A family of former Central Alberta dairy farmers has left everything behind to travel across the globe and help those struggling with addiction.
The Palsma family, who owned a dairy farm 10 kms west of Bashaw for 13 years, opened an addiction treatment centre, Always Hope, last year in Puerto Plata, Dominican Republic.
“I started thinking about opening the centre about two years ago. I came down here five times in the last year and a half to check it out. I decided that we’ll take the chance. It is a good opportunity to give back and help people and it’s a good opportunity for my kids to live in a third world country but still have the schooling and the top-notch education that is available here,” said Roger. “We sold everything back in Canada to do this.”
Always Hope helps those struggling with a number of addictions including addictions with alcohol, drugs, gambling, gaming and sex. At this time, because methadone is not available in the Dominican Republic, they cannot take guests in who have a methadone addiction.
Guests who come to the treatment centre are asked to commit to it for at least a month, but are welcome to stay longer if needed.
“If they can only manage 25 days then we’ll work with them or if they need to stay longer, we’ll make it work for them. We are flexible that way. We want the best for them,” said Roger.
Roger’s passion to help others with addiction comes from his own battle with addiction years ago. He was prescribed oxycontin for pain and became addicted.
“After a while that got so out of control that life was sucking,” he said. “Just over three years ago I went to a treatment centre to get help and to get off the drugs. I could have lost my life, my wife, my kids, everything. Now I don’t do anything – I don’t drink, no pills, nothing.
“Once I got my life back, I wanted to do this so that others could have the opportunity to get their lives back.”
The Palsmas built the facility in the Dominican and it has three bedrooms. There is one counselor on staff as well. “We are starting out small but have hopes to expand,” said Roger. “We bought enough land to expand to 20 bedrooms, but we wanted to build small enough to start.”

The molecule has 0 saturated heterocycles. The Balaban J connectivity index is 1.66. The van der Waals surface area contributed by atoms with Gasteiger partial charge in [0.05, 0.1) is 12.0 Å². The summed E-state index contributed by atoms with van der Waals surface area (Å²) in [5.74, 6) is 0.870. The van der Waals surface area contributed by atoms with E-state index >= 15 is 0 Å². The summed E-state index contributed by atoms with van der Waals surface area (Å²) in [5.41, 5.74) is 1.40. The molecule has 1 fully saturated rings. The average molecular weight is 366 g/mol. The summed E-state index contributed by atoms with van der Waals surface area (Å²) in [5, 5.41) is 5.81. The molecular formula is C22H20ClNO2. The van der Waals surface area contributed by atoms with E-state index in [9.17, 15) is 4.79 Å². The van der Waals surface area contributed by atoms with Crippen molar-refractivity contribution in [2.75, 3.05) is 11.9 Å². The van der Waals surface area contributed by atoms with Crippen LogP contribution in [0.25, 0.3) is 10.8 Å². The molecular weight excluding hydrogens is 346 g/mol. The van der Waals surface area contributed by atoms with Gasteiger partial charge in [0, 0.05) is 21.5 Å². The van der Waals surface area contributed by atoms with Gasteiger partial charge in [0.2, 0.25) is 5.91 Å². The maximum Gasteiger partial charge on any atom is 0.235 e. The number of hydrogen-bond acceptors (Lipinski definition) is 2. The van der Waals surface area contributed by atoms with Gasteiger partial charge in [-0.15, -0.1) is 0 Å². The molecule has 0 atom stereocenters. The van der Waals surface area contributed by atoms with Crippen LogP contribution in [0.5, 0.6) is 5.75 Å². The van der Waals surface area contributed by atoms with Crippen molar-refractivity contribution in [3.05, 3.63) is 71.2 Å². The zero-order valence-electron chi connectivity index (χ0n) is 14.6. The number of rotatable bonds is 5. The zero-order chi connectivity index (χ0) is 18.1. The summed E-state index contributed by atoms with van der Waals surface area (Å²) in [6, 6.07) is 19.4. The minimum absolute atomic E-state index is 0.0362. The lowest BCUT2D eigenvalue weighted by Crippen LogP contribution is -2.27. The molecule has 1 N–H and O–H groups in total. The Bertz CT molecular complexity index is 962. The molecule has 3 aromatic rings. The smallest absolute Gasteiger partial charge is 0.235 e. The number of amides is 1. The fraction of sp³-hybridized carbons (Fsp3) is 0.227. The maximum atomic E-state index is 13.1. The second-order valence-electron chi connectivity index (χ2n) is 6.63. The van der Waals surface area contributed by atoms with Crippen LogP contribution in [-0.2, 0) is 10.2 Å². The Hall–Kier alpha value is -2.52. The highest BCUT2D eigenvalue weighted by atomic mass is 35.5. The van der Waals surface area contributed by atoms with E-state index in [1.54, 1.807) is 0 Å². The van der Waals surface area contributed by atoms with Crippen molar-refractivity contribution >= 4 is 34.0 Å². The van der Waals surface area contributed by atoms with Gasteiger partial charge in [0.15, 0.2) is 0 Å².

He added the design and layout of the facility was carefully planned as the family wanted to ensure it had a ‘homey’ feeling.
“We wanted something different from what I knew from treatment centres that I have gone to. I didn’t want to make it feel like a jail,” said Roger. “We want to take people to the beach, we want to take people to the gym, to surf, to play volleyball – to do the fun stuff that people wanted to do before but only did when they were high or drunk. I want to allow them to do those things with us in a safe environment.
“It’s also a really home-feel. Our guests spend time with our kids and they enjoy that.”
There have already been a number of guests who have been gone through the program at Always Hope and Roger said they keep in contact with them once they leave. “They have all done really well.”
For Roger in particular, having overcome his addiction struggles, it is an extremely rewarding feeling watching and reflecting on how far his guests have come from the time they enter treatment, to the time they finish.
“When we pick our guests up from the airport and they’re scared and shaking, probably going through some withdrawals. Just to see the life come back into their eyes, the joy and genuine laughter – it feels good – it’s fulfilling to see,” he said, adding his family is enjoying being able to help others. “It doesn’t feel like a sacrifice – it’s so rewarding to help.”
For more information visit, www.always-hope.ca.